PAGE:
LA's devotion to sushi is so extreme that you'd think it was the only Japanese cuisine in town. To get you out of your spicy tuna rut, we've rounded up LA's best Japanese restaurants, where you can sample everything from an exquisite bowl of tofu made in front of you to a cook-your-own $135 meal.
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LA's best Japanese restaurants
While Nobu Matsuhisa's eponymous restaurant is nothing new—his Japanese-Peruvian food is now global—the Nobu outpost is a sight to behold, with a minimalist, zen-meets-the-Pacific space and an oceanside setting that leaves diners speechless. Just as stunning is what's on your plate: mini tacos are filled with creamy uni, rib-eye is topped with truffle butter, and tangy Lobster Shiitake Salad with Spicy Lemon Dressing all showcase elegant raw preparations that bypass the usual sushi and sashimi.
Shunji almost looks like it could belong in the Shire—with its circular frame and low ceiling, Bilbo Baggins would feel right at home. Not so Shire-like is the fantastic sushi inside this Pico Boulevard restaurant, including the well-curated omakase available at lunch and dinner. But first, ask about the fried oysters, which come four to an order and will convert even the oyster averse among us with its soft, pillowy exterior shielding a juicy helping of mollusk inside. The lunch omakase special—seven pieces for $23—might have you trying scallop and salmon, blue fin tuna and mackerel, flying fish and more. When ordering a la carte, though, the Santa Barbara uni is a strong contender, as is the yellowtail. Chef Shunji Nakao knows exactly how much wasabi to hide in each scoop of rice, and when your plate has been picked clean, a steaming cup of green tea helps ease your way into the outside world—LA, not the Shire, in case you needed a reminder.
Simple and cozy, this 40-seat Brentwood joint elevates even familiar dishes such as the ubiquitous edamame; fresh pods are slightly steamed and salted at the hands owner/chef Takao Izumida, a Matsuhisa alum. Something as elementary as the Grilled King Crab leg ($18) has both sweetness and depth thanks to the high quality ingredients, while flashier dishes such as New Style Sashimi with Truffle (market price), also garnished with chive, ginger and hot olive oil, bring a whiz-bang twist to a Japanese classic. Takao is a great noodle destination—sublime udon ($9.50) is served hot in a delicate consomé or cold with dipping noodles—and one of the few LA places that offers Molokheya ($12.50), a green noodle made partially from the highly nutritious plant of the same name.
Carved wood, glowing lights and tastefully kitsch elements—samurai armor, lights made of sake bottles, hanging demon masks—make this glass-walled storefront on West Third feel like a stylish Shinjuku den that's always packed with diners in outfits from nearby boutiques. The omakase menus are very well-constructed here—even the $25 menu gives you an overview of all the favorites like the soft-as-pudding homemade organic tofu ($5.80), little dominoes of buttery shrimp toast ($7.80) and a bracing dose of tonkotsu ramen ($8.50).
That same friend that always tells you to buy investment pieces instead of an armful of Forever 21 will love Kagaya, the best shabu-shabu in town. You can only order by the set here and the basic beef will run you $48. Wagyu ($138) and seafood ($65 regular, $128 live) upgrades are available, and you will be rewarded with eight to ten slices of exquisite quality, to be lightly cooked in the bubbling broth and dipped into a smooth but complex sesame sauce. The luxe, DIY meal commences with a small, lovely serving of the day’s two fish specials and one soup special, followed by beef-enriched broth turned udon or rice porridge—a couture dining experience, topped off with your choice of dessert such as ethereal crème brulée.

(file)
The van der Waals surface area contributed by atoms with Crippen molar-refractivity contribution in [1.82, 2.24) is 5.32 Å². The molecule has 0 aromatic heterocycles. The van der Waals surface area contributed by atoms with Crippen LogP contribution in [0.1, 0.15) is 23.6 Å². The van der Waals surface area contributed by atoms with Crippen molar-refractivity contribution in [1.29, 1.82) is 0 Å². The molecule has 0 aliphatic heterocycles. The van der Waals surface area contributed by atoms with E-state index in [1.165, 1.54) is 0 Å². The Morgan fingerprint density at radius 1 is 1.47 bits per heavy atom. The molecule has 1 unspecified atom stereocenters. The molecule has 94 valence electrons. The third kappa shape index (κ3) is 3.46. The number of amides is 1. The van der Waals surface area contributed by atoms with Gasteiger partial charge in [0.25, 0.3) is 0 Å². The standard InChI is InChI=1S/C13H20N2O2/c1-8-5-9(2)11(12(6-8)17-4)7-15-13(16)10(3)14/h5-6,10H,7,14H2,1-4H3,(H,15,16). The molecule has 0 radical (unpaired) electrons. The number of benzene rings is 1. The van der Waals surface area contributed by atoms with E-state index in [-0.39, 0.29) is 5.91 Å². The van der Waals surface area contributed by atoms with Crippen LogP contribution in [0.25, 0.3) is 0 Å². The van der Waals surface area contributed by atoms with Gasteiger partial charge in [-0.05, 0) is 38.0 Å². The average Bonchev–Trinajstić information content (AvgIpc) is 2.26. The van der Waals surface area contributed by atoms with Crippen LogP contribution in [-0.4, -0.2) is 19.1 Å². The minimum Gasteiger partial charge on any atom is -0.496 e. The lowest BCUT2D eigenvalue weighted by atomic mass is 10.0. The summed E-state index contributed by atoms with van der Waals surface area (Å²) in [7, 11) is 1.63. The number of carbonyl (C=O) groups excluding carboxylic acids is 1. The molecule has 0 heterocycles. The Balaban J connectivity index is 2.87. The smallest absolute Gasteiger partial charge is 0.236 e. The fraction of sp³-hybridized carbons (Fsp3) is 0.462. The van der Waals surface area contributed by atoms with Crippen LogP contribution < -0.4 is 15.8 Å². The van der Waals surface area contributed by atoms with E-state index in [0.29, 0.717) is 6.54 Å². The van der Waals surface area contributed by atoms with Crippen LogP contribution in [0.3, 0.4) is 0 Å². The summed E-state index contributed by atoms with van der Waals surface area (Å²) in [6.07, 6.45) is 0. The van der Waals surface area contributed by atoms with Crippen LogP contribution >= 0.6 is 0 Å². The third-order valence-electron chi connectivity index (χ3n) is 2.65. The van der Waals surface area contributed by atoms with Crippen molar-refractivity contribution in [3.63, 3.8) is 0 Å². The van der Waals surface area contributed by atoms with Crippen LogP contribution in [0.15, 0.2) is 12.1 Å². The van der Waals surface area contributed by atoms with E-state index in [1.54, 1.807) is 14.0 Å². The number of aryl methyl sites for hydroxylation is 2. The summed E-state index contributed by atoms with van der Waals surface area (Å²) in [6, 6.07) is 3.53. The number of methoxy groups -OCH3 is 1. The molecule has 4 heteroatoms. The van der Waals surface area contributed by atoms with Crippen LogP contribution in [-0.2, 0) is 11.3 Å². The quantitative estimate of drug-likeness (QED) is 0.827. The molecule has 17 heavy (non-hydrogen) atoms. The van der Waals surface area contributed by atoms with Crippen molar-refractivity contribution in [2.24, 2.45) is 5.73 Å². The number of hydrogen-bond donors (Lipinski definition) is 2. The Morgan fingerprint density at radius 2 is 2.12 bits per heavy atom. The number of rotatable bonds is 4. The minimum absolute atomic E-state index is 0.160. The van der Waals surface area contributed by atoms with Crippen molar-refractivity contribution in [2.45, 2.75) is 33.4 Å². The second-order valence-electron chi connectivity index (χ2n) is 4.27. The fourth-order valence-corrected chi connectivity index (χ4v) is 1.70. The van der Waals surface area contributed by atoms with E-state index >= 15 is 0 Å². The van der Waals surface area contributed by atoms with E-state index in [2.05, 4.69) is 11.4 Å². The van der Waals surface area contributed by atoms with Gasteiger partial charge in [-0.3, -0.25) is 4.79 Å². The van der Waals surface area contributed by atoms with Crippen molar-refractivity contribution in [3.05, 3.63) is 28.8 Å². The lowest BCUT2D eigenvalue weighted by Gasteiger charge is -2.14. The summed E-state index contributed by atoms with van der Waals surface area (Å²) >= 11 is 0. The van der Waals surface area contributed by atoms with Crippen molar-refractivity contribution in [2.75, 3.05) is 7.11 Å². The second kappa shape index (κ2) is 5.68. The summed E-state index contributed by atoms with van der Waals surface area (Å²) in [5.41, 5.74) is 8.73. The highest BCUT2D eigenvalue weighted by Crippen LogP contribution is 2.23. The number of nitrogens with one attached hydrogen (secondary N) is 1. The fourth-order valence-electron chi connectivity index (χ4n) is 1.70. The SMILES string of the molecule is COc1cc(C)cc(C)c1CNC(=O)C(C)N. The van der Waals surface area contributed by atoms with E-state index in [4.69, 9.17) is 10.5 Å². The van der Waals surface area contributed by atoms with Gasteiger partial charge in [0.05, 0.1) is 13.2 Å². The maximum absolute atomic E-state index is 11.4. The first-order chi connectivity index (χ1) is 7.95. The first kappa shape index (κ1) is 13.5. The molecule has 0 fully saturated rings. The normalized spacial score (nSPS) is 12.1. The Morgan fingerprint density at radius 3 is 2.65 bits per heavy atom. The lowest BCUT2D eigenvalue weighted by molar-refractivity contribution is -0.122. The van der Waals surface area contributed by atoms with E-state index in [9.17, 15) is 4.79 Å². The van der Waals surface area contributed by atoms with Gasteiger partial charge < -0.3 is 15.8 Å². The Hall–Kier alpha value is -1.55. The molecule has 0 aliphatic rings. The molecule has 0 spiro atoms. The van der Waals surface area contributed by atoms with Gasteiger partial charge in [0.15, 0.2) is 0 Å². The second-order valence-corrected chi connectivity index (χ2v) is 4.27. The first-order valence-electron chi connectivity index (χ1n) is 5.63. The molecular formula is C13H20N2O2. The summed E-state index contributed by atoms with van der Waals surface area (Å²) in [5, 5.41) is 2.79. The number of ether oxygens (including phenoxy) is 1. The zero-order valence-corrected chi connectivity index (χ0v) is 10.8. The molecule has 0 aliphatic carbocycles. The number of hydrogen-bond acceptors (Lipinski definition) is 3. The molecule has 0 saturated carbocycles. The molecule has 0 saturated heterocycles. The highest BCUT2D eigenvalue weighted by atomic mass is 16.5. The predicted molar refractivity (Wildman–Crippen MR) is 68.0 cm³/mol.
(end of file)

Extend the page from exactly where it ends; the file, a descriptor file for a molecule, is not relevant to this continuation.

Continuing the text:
Those who frequented the West Hollywood location of Yabu were devastated when it closed, but fear not: the original Sawtelle location still stands, serving as a comfortable neighborhood walk-in eatery. The dish to order: Yabu’s signature housemade soba. It's perfect in any iteration—our favorite is the kamo nanban with duck and green onion—but traditionalists would insist that you try the zaru soba, served cold with seaweed flakes and a dashi dipping sauce, the perfect cooldown for an especially hot day.
If ramen is the White-Hot Noodle of the Year, then soba is the lesser-known contender for Most Refined. Soba's beauty lies in the delicate, slightly nutty flavor of buckwheat and a skilled touch in hand-making each thread. Any purist will tell you that the best way to enjoy these noodles is plain or zaru—served cold, topped with nori shreds alongside an umami-rich dipping sauce. But at this South Bay noodle destination, we prefer tensoba ($13), an upgraded version with the addition of light, crispy tempura on the side. The best way to sample an authentic taste of Nippon is a set dinner: I-naba's Kaiseki Dinner ($55) includes sunomono (pickled vegetables), grilled fish, miso soup, a mixed plate of nigiri and maki sushi, that etheral tempura, chawanmushi (egg custard) and a small bowl of soba.
Don't let the unassuming facade—the sign reads "Teriyaki House Pico"—on a nondescript block fool you. The tiny makeshift restaurant may not be much to look at, but once inside this clandestine shrine to beef, you'll be served sublime plate after sublime plate. Chef Kaz Oyama starts the kaiseki-style dinner with delicate preparations of beef from seared tataki and marbled sashimi to a daikon and pine nut-flecked tartare and an enlightened version of tongue that's impossibly tender and complex in flavor. But the main event is yakiniku—grilled preparations of tongue, rib-eye, short rib and other varying cuts over a tabletop charcoal grill. DIY-ers can dig in, and BYOB-ers can cork bottles with no fee. The night will set you back $180 per head but, of course, the real feat is scoring an invite.